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Monday, November 14, 2016

Moby Dick: When a Man Shakes his Fist at God

When my tenth birthday arrived a favourite aunt presented me with a book. It was an abridged version for young readers of Herman Melville’s classic Moby Dick. The thrills and adventures and the parade of vivid characters which I encountered among its pages were what then impressed themselves upon me. The more profound themes omitted from this young readers’ edition I would encounter much later.

When as an adult I read Melville’s massive unabridged narrative it swiftly became clear just how much had been left out of the slim children’s version which had introduced me to the story. The actual plot line – the vengeance-driven pursuit of the white whale known as Moby Dick by Ahab, the captain of the whaling vessel Pequod, takes up only about half of the six hundred-odd pages. The rest are devoted to any and every conceivable aspect of whaling, life at sea in the 19th-century, and discourses and musings on any number of subjects both spiritual, practical and philosophical, including an entire chapter which struggles to define the exact nature of ‘the whiteness of the whale’.

Melville even devotes a chapter to discussing his own concerns about the sustainability of whale populations faced with such slaughter, concluding from his 19th-century perspective that it always will be kept within reasonable limits – and ironically though understandably unable to predict the later horrors of an explosive-tipped harpoon fired from the safety of a ship’s deck. In Melville’s age whaling was still an extraordinarily dangerous business which could – and did – take the lives and limbs of many who pursued it.

What qualifies Melville’s story to become a post on this blog is not so much the pursuit of the white whale, but the narrative’s preoccupation with what we might call the Christian-heathen interface. Is it really by chance that Melville’s three harpooners, upon whose skills and daring the entire economic fortunes of the [1]voyage rests, are in turn the African Dagoo, the Native American Tashtego, and the South Pacific islander Queeqweg, who is himself the son of a chief? Can it be simple coincidence that the names of several of the other characters, including Ishmael, Ahab and the prophet Elijah have such a stirring Biblical ring to them?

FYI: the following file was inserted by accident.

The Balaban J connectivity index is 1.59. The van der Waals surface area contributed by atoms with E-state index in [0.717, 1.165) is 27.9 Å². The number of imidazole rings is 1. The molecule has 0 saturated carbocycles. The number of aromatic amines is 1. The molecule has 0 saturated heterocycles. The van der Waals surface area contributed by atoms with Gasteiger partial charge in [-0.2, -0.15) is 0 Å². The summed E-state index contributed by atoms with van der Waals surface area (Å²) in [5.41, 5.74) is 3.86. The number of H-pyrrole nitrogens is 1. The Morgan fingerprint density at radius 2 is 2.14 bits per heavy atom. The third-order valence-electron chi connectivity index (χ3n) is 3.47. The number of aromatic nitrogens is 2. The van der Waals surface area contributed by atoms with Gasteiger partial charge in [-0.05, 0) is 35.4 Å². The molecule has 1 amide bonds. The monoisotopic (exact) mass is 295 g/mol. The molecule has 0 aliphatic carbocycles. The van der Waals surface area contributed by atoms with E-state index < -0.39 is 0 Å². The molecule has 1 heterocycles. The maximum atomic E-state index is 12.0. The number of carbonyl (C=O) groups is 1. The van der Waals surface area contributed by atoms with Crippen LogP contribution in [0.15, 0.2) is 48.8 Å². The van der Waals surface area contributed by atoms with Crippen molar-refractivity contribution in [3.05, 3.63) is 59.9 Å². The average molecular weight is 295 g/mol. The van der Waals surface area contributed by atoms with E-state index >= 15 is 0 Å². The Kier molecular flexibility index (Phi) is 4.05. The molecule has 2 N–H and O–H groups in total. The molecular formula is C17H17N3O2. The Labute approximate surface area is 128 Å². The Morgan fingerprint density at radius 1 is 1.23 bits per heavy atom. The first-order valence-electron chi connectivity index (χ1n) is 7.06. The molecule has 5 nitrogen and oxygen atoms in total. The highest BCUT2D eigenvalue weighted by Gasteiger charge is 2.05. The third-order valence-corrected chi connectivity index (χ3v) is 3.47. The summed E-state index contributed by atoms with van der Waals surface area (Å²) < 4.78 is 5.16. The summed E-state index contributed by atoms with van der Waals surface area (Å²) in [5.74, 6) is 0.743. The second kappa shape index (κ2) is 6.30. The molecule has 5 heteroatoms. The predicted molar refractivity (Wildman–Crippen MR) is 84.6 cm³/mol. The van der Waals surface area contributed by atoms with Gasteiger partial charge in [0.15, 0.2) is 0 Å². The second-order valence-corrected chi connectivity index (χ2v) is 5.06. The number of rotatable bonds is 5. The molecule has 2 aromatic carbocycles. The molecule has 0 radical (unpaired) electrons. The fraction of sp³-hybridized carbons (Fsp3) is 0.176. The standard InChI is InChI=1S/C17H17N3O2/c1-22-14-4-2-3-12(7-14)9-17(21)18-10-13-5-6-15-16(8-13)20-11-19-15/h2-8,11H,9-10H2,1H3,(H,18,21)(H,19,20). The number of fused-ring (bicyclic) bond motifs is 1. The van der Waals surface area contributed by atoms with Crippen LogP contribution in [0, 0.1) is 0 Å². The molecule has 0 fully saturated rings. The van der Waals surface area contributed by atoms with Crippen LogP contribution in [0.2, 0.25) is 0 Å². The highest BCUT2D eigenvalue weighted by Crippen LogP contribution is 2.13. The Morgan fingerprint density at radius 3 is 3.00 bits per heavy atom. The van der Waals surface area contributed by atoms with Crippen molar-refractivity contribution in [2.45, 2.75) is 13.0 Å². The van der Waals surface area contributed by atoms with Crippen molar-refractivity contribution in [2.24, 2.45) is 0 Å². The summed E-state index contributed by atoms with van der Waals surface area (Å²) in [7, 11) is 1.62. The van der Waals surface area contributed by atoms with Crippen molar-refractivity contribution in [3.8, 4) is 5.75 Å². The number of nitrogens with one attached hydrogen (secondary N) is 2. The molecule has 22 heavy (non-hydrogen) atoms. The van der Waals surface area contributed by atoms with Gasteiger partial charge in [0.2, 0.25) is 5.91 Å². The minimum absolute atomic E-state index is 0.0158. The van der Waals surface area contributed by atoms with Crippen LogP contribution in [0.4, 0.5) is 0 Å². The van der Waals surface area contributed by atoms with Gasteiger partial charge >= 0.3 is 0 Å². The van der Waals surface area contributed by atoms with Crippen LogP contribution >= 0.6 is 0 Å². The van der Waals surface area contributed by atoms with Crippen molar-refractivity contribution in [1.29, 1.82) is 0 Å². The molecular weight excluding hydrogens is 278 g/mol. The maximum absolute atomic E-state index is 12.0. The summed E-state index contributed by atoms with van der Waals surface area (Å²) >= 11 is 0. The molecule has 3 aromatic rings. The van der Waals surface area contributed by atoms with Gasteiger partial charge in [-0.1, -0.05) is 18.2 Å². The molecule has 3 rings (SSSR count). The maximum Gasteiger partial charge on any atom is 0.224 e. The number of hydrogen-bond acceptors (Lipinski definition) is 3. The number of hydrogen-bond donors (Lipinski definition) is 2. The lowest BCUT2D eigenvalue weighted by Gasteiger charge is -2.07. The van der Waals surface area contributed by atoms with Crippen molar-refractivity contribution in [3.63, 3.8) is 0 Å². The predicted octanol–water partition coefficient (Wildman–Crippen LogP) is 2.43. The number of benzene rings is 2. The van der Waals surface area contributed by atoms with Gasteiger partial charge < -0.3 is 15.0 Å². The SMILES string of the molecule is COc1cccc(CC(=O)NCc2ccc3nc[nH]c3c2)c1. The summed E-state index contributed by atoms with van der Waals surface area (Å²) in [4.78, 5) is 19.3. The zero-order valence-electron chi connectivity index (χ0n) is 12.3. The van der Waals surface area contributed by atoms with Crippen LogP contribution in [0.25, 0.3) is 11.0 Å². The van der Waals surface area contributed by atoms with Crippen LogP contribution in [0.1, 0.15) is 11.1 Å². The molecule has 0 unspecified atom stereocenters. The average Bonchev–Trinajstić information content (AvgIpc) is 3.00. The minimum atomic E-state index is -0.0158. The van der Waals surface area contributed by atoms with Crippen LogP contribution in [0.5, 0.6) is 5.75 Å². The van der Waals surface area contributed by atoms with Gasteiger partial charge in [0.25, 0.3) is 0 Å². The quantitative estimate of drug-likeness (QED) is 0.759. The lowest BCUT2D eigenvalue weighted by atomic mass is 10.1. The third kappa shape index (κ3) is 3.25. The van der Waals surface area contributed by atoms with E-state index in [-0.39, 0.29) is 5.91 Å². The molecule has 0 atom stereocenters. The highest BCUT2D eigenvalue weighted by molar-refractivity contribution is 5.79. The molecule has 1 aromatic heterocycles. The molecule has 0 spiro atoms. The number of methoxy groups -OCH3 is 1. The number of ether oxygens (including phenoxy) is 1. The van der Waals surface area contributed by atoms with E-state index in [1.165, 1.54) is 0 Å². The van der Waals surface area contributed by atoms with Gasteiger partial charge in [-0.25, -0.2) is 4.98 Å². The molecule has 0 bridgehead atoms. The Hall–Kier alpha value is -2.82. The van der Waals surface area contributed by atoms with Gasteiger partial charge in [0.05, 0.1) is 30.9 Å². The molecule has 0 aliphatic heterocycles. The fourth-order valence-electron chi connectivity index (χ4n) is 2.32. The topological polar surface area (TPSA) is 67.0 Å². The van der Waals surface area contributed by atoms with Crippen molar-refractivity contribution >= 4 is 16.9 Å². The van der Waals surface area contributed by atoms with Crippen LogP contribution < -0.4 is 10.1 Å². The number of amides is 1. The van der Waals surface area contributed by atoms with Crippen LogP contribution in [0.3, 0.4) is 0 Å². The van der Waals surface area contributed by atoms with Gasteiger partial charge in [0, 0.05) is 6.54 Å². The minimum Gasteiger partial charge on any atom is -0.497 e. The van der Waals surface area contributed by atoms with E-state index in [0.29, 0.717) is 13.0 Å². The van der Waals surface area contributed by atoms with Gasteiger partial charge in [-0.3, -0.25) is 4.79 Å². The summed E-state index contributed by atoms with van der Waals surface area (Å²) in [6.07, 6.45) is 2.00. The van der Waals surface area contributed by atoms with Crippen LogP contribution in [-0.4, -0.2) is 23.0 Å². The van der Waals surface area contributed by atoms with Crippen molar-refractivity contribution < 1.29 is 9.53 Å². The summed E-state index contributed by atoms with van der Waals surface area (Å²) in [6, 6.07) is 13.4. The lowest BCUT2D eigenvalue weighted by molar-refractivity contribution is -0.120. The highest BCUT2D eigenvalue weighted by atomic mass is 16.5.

The straight-laced Nantucket puritanism of the time is self-evident, but what gives the story such an edge is that Melville wilfully sets up this God-fearing righteousness against the bravery of Dagoo and Tashtego, and the clear moral dignity of Queeqweg, who more than once in the story puts himself in harm’s way for the common good – once, indeed, to save the life of a young ferry passenger who had fallen overboard. This selfless act of risking his own life to save a complete stranger is done without a moment’s hesitation while others only look on in anguish. For Melville there is no doubt here who carries the moral high ground, and the heathen-hearted and radically tattooed Queeqweg emerges as one of the most sympathetic characters in the entire narrative.

Why does Ahab pursue the whale? Revenge, plain and simple. Having years before lost a leg to the white whale, Ahab is now looking to even the score. And this is where things get several shades darker. The entreaties to his captain by the first mate [2]Starbuck, who is the lone voice of reason among the crew and the book’s moral compass, fall on deaf ears. The ego-driven Ahab is entirely prepared to abandon the economic reasons for the long voyage, and thus risk ruin for the ship’s owners who have placed their trust in his captaincy, to throw all of his available resources – his crew and the ship itself – into following his own self-serving agenda.

The stage-by-chilling-stage of winning over the Pequod’s crew to abandon both their commissions and their own hard-working good natures to follow him in his egocentric desires is something which Ahab accomplishes in the way of all demagogues: with charismatic displays of dramatic gesture and gung-ho speeches full of ringing soundbites which offer simplistic solutions to what in fact are complex and irresolvable issues. At various times Ishmael the narrator actually refers to his captain as a megalomaniac, even though he finds himself as swept along by the force of his captain’s will as his fellows.

Ahab, outwardly a Christian, masks a heart darker than any heathen in the narrative. He is certainly blasphemous, and on several occasions voices his defiance both of the natural world and of God. His stance at times actually has him going toe-to-toe with the Deity – a face-off which he clearly both relishes and welcomes. For Ahab, God is not his superior but his equal, even his rival. In contemporary psychological terms Ahab is a true narcissist: he thinks that everything is about him, and interprets the events which happen around him in that light. And in typical narcissistic fashion those events become a self-fulfilling prophesy: he is the master of his world – in this case, that world is his ship and crew – because he has ordered things to be that way.